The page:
Overall, Australians continue to feel secure in the face of rising instability in the world and terrorism threats at home, according to the latest Lowy Institute poll.

But that sense of security is declining. 80% of those asked how safe they feel about world events responded positively in 2015. This figure is down by 12% on 2010, the last time the question was posed. The proportion of those who felt unsafe jumped by the same margin, to 19% – the highest figure recorded since polling began, in 2005.

This erosion in public perceptions of security is hardly surprising in a year that saw the Lindt Café siege in Sydney and a spate of terrorism-related arrests nationwide. Nor should it surprise that Australians overwhelmingly judged terrorism threats, at home and abroad, to be the country's leading security risks, with the emergence of ISIS ranked highest, at 89%, above terrorism attacks on Australian overseas (87%) and home-grown terrorism (84%). 

Echoing these threat perceptions is a solid 69% support level recorded in this year's poll for Australia's participation in military action against ISIS in Iraq, even though over half of respondents believe such action is likely to increase the risk of terrorism to Australia. It is noteworthy that a slim majority of the public appears willing to accept an increased level of insecurity in this regard.

When it comes to recent tensions between states in Australia's region, the latest poll data points to more sanguine public perceptions.

Despite a relatively high score (72%) for those who think maritime disputes between China and its neighbours pose risks to Australia's security, public concerns about any direct threat from China have apparently eased over the past year.

There was a significant drop in the number of respondents who believe it is likely that China will become a military threat to Australia in the next 20 years, falling from 48% to 39% in 2014. A significant plurality (77%) of Australians are also inclined to see China as an economic partner, compared with just 15% who perceive it as 'more of a military threat'. 

This three-quarters-full view of the Chinese vase is likely to have been reinforced by the trouble-free course of Australia-China economic relations throughout 2014, capped by the conclusion of the China-Australia FTA following President Xi Jinping's state visit here last November. Nor was there any apparent fallout from Canberra's parallel cultivation of a closer security relationship with Tokyo. 

It is evident from the poll that Australians display a rational preference for maintaining an even keel between East Asia's two largest economies following a period of intense China-Japan tensions. According to the results, 84% support neutrality in the event of a Sino-Japanese conflict (it's the first time this question has been asked).

On the face of it, such impartial sentiment sits at odds with Canberra's pursuit of a closer defence and security relationship with Tokyo. 

Yet the Lowy Institute poll 'thermometer' reveals that Japan ranks ahead of China as a country Australians feel warmth towards, by a margin that has gradually widened in recent years. Much would clearly depend on the nature of any armed conflict between Japan and China, and whether the US became involved. In the absence of parallel data in the US, we might ponder how many ordinary Americans would evince automatic support for intervening on Japan's side, irrespective of official assurances and obligations offered within the terms of the US-Japan alliance. Australians' desire for neutrality between China and Japan is only sensible in this ambiguous context.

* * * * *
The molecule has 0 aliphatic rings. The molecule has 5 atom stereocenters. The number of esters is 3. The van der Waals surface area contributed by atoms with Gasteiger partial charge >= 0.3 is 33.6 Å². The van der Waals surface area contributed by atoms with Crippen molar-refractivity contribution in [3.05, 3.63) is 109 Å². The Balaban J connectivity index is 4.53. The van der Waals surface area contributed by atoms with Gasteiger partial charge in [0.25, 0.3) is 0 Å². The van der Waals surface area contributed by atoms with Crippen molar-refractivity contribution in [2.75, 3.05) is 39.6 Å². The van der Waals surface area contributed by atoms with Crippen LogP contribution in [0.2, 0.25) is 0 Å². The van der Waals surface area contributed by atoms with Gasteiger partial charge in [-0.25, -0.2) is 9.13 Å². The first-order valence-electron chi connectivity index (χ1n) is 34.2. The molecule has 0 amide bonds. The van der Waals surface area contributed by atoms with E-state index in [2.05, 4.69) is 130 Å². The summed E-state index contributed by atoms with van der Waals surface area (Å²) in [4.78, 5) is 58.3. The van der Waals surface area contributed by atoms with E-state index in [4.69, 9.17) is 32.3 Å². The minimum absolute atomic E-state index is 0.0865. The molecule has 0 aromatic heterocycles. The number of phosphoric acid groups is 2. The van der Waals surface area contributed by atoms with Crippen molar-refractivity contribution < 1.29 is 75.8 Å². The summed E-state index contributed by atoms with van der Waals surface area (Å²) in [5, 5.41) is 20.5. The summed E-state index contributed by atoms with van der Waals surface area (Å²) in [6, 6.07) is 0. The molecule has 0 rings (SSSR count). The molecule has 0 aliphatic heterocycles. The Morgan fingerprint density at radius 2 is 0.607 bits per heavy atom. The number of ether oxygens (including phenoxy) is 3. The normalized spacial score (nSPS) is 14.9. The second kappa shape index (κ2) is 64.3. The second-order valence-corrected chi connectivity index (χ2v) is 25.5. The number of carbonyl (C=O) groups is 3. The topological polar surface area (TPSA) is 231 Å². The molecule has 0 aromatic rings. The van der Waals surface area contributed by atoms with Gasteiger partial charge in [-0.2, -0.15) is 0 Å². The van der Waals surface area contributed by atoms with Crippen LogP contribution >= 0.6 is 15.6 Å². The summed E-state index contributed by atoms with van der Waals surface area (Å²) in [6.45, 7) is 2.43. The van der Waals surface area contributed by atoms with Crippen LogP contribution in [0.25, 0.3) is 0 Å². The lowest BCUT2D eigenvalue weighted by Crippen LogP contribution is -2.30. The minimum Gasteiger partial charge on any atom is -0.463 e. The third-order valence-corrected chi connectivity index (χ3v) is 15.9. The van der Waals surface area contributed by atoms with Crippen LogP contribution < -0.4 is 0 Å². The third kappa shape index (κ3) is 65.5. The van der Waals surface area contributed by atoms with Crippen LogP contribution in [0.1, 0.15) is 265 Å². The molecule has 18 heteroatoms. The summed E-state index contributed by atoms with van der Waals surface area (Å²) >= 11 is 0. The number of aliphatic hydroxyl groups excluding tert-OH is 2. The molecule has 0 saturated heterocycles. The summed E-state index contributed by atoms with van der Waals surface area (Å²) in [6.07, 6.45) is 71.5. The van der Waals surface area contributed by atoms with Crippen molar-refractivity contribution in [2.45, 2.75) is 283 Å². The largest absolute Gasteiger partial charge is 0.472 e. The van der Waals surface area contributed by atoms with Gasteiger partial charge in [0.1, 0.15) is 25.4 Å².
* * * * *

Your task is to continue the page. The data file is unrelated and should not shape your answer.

The Lowy Institute poll also set out this year to gauge public attitudes towards questions affecting our energy security. The results suggest that Australians' naturally sunny dispositions can sometimes cloud their judgement. 

Asked to identify Australia's primary source of electricity ten years from now, 43% identified solar and only 17% said coal. This contrasts sharply with the actual figure of just 2% of electricity generation currently from solar, whereas coal presently accounts for 64%. Only 10% saw gas as the leading candidate for power generation, although it is already the second-largest component in the energy mix, behind coal. Most surprisingly, a significant proportion of Lowy poll respondents, 13%, believe that nuclear will provide most of Australia's electricity in 2025, despite the fact that there are no nuclear power-generation plants in the country and none planned. 

Interesting developments are occurring in energy production and storage technologies, as illustrated in yesterday's excellent Four Corners story, 'The End of Coal'. We should not discount the breakthrough potential for renewables to contribute meaningfully to baseload power. Nonetheless, the Lowy Institute poll still reveals a substantial disconnect between public expectations and the baseline realities of where our future energy security policies must flow from. 

Whether the issue is energy policy, climate change or international security, if such disconnects are not detected early then governments may struggle to carry voters with them, or they may meet resistance when policy correction is required. Good public opinion polling can be the canary in the coal mine.

Photo courtesy of Flickr user Tony Abbott.